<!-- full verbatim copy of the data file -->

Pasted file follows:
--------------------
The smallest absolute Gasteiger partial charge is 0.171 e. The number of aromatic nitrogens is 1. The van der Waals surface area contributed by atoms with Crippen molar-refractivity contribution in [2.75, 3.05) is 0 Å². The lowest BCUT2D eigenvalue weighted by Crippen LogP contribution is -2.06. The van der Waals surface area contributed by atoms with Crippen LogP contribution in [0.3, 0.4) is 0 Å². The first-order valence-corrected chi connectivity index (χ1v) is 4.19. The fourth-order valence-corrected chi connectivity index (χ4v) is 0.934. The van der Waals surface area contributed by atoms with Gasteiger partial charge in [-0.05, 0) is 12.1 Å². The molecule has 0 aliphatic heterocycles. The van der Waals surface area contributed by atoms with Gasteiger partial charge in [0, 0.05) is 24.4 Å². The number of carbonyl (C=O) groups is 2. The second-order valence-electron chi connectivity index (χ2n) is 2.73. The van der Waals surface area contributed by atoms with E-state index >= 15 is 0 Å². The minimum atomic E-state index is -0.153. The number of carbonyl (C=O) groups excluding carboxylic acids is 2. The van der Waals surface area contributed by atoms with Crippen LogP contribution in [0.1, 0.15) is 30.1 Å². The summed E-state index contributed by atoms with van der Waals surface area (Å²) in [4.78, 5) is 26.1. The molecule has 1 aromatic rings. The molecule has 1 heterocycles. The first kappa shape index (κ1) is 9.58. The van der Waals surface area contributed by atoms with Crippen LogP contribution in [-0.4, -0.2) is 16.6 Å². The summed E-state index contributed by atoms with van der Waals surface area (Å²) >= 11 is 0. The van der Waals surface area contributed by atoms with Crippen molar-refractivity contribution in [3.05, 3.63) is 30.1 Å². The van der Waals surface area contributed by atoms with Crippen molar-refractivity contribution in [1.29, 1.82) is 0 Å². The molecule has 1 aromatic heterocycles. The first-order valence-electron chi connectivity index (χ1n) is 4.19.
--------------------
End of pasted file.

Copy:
The smallest absolute Gasteiger partial charge is 0.171 e. The number of aromatic nitrogens is 1. The van der Waals surface area contributed by atoms with Crippen molar-refractivity contribution in [2.75, 3.05) is 0 Å². The lowest BCUT2D eigenvalue weighted by Crippen LogP contribution is -2.06. The van der Waals surface area contributed by atoms with Crippen LogP contribution in [0.3, 0.4) is 0 Å². The first-order valence-corrected chi connectivity index (χ1v) is 4.19. The fourth-order valence-corrected chi connectivity index (χ4v) is 0.934. The van der Waals surface area contributed by atoms with Gasteiger partial charge in [-0.05, 0) is 12.1 Å². The molecule has 0 aliphatic heterocycles. The van der Waals surface area contributed by atoms with Gasteiger partial charge in [0, 0.05) is 24.4 Å². The number of carbonyl (C=O) groups is 2. The second-order valence-electron chi connectivity index (χ2n) is 2.73. The van der Waals surface area contributed by atoms with E-state index >= 15 is 0 Å². The minimum atomic E-state index is -0.153. The number of carbonyl (C=O) groups excluding carboxylic acids is 2. The van der Waals surface area contributed by atoms with Crippen LogP contribution in [0.1, 0.15) is 30.1 Å². The summed E-state index contributed by atoms with van der Waals surface area (Å²) in [4.78, 5) is 26.1. The molecule has 1 aromatic rings. The molecule has 1 heterocycles. The first kappa shape index (κ1) is 9.58. The van der Waals surface area contributed by atoms with Crippen LogP contribution in [-0.4, -0.2) is 16.6 Å². The summed E-state index contributed by atoms with van der Waals surface area (Å²) >= 11 is 0. The van der Waals surface area contributed by atoms with Crippen molar-refractivity contribution in [3.05, 3.63) is 30.1 Å². The van der Waals surface area contributed by atoms with Crippen molar-refractivity contribution in [1.29, 1.82) is 0 Å². The molecule has 1 aromatic heterocycles. The first-order valence-electron chi connectivity index (χ1n) is 4.19.